Saturday, September 27, 2008


It is now time to begin comparing and contrasting the RSV and NRSV. This will be done in four parts: 1) A four part look at the translations themselves; 2) A survey of the different editions that each translation currently comes in; 3) An analysis of the support materials available for each translation; 4) Miscellaneous considerations.

For this post, I will briefly examine the original texts behind each translation. (I have used Philip W. Comfort's Essential Guide to Bible Versions for textual info in this post.)

For the Old Testament, the RSV followed pretty closely to the Masoretic Text. The Old Testament was translated during a time when Dead Sea Scroll understanding was still in its infancy. However, the RSV translators were able to use some of the newest discoveries from Qumran. In particular, the "Isaiah Scroll" provided some alternate renderings to the MT.

The New Testament translators relied on the 17th edition of the Nestle text published in 1941. They did, however, feel free to deviate from the Nestle text and at times followed a more eclectic method. The newly discovered Chester Beatty Papyri was utilized in some cases. The RSV translation committee completed an additional revision of the New Testament in 1971, but this is not included in the RSV-CE.

The translators provided textual notes at the bottom of each page, indicating when there was some ambiguity in the translation or a possible alternate rendering. For its time, the RSV was the most modern English Bible translation, utilizing the most up-to-date manuscript discoveries.

Bruce Metzger, chair of the RSV revision committee, indicated in the preface to the NRSV that one of the main reasons for the NRSV was the discovery of older textual manuscripts. In particular, the continued discovery of more scrolls in Qumran shed greater light on even more books of the Old Testament. While the translators based their translation on the Biblia Hebraica Stuttgartensia (1977; ed. sec. emendata, 1983), it departed often when the Qumran scrolls suggested doing so. Therefore, the Old Testament translators followed an eclectic text. The book that saw the most deviation from the Masoretic Text was 1 and 2 Samuel. In particular, the first few chapters of 1 Samuel relied heavily on the Dead Sea Scroll discoveries. It should be noted that the translators also used,more than in the RSV, early Greek, Latin, and Syriac texts.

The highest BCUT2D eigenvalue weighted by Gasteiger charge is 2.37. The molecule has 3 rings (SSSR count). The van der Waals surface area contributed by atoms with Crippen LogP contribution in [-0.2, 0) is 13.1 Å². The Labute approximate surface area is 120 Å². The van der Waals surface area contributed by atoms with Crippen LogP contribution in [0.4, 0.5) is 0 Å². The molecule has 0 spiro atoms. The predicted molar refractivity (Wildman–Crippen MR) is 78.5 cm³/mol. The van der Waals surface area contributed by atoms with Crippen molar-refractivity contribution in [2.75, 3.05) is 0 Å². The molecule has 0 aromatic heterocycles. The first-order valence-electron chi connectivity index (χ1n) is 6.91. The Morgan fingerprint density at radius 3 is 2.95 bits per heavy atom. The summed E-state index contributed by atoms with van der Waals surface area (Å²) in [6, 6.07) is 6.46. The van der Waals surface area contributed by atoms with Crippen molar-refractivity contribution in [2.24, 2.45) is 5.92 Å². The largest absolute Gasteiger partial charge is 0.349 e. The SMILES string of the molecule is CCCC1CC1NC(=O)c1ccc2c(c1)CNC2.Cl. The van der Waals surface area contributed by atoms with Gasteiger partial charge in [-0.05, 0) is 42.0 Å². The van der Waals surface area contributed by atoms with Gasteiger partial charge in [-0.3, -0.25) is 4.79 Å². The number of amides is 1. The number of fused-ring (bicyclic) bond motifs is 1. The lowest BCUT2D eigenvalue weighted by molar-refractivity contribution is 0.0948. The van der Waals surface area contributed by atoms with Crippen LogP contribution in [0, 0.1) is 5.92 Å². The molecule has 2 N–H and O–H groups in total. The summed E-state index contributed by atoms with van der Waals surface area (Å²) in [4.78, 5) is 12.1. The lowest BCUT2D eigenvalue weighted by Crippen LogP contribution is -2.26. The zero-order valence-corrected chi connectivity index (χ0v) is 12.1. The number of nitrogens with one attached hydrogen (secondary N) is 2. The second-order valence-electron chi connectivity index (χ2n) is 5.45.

For the New Testament, translators followed the text of Nestle-Aland 26th edition/UBS 3rd edition, of which Bruce Metzger was a leading member. Translators decided to go with a number of new renderings, like the adoption of "Jesus Barabbas" as the rebel in in Matthew 27:16.

The textual notes for the NRSV are even better than in the RSV. The only Bible that rivals the NRSV is the NET Bible. Having these notes, including literal renderings not used in the main text, add considerably to the value and usefulness of the NRSV. It also displays a sense of honesty from the translators in that they are not trying to "hide anything" in a particular translation.

Final Comments:
I am always in favor of using the most up-to-date textual discoveries. In that sense, I am not a Douay-Rheims-only (cousin of the KJV-only contingent) adherent. I believe that the Lord has given us a brain in order that we may use it to discover the most accurate renderings of the Holy Scriptures. Therefore, I think, particularly in the Old Testament, an eclectic text is the best. It is quite clear, then, that the NRSV has a clear advantage over the RSV in regards to textual basis.

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